Posts Tagged ‘Solar’

Apple Plans 20MW of Solar Power for iDataCenter in N.C.

Posted on: February 21st, 2012 by shannon No Comments

Apple has revealed new details about the operations of its huge data center in Maiden, North Carolina, including plans to build a 20-megawatt solar power facility to support its operations. Apple also plans to use a fuel cell powered by biogas that could generate up to 5 megawatts of power.

The Apple facility would be the largest solar array dedicated to data center operations, surpassing a 14 megawatt array being built to support the McGraw-Hill data center in East Windsor, New Jersey. Apple disclosed its renewable energy ambitions in Maiden in the company’s latest environmental report.

Although Apple’s solar plans are making headlines, the report also sheds light on many aspects of Apple’s data center operations. Until now, the company has made general statements about the efficiency of its data center, without discussing specific techniques used within the facility. Apple’s approach includes:

  • Apple uses a “free cooling” system that employs water-side economization, in which cool outside air is incorporated into a heat exchanger to supply cold water for the data center cooling systems. The company estimates that it will be apple to use the economizer system for about 75 percent of the year.
  • When it is too warm to use the economizer, Apple will use a chiller, a large system that refrigerates water for use in cooling servers. Apple will use a chilled water storage tank to reduce its power bill by running the chillers at off-peak hours, when electricity rates are cheaper. Chilled water from the storage tank can then be used during peak hours, reducing the overall energy cost.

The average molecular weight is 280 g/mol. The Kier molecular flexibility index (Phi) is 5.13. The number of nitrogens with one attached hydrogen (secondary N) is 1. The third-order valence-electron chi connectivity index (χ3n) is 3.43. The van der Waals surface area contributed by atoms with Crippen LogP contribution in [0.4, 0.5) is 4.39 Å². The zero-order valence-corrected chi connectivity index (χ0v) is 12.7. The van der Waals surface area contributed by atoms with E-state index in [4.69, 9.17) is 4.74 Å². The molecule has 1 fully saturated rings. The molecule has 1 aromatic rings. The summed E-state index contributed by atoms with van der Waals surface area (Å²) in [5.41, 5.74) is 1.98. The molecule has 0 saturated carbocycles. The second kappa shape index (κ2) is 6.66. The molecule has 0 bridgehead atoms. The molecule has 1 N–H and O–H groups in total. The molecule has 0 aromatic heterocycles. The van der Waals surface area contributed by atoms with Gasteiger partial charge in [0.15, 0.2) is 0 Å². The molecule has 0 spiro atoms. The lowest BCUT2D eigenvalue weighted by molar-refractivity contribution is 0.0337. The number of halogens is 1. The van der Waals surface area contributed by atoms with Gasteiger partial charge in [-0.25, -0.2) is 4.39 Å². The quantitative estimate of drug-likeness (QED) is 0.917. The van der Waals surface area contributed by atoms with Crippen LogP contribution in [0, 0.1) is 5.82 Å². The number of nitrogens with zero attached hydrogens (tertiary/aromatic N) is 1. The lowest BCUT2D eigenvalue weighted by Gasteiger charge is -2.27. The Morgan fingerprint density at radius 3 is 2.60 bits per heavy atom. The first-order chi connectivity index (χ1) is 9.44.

• Apple says it is using a high-voltage power distribution system, which increases efficiency by reducing power losses due to conversions to step the power down within the data center. Similar designs have been used by Google and Facebook in their data centers.
  • Apple is using containment “pods” in which airflow is regulated using variable speed fans, allowing the company to closely match the fan speed to the temperature and pressure inside the containment area.

None of these technologies are new, but they represent important best practices in the operation of large-scale facilities like Apple’s 500,000 square foot first phase in North Carolina. “Our new data center in Maiden, North Carolina, demonstrates our commitment to reducing the environmental impact of our facilities through energy-efficient, green building design,” the company said in its environmental statement (PDF).

Apple disclosed that the facility has earned Platinum, the highest level attainable under the LEED ( Leadership in Energy and Environmental Design) rating system for energy efficient buildings. The company used 14 percent of recycled materials in its construction process, and diverted 93 percent of construction waste from landfills. Apple also sourced 41 percent of purchased materials within 500 miles of the Maiden site, which reduces the environmental impact from trucking materials over long distances.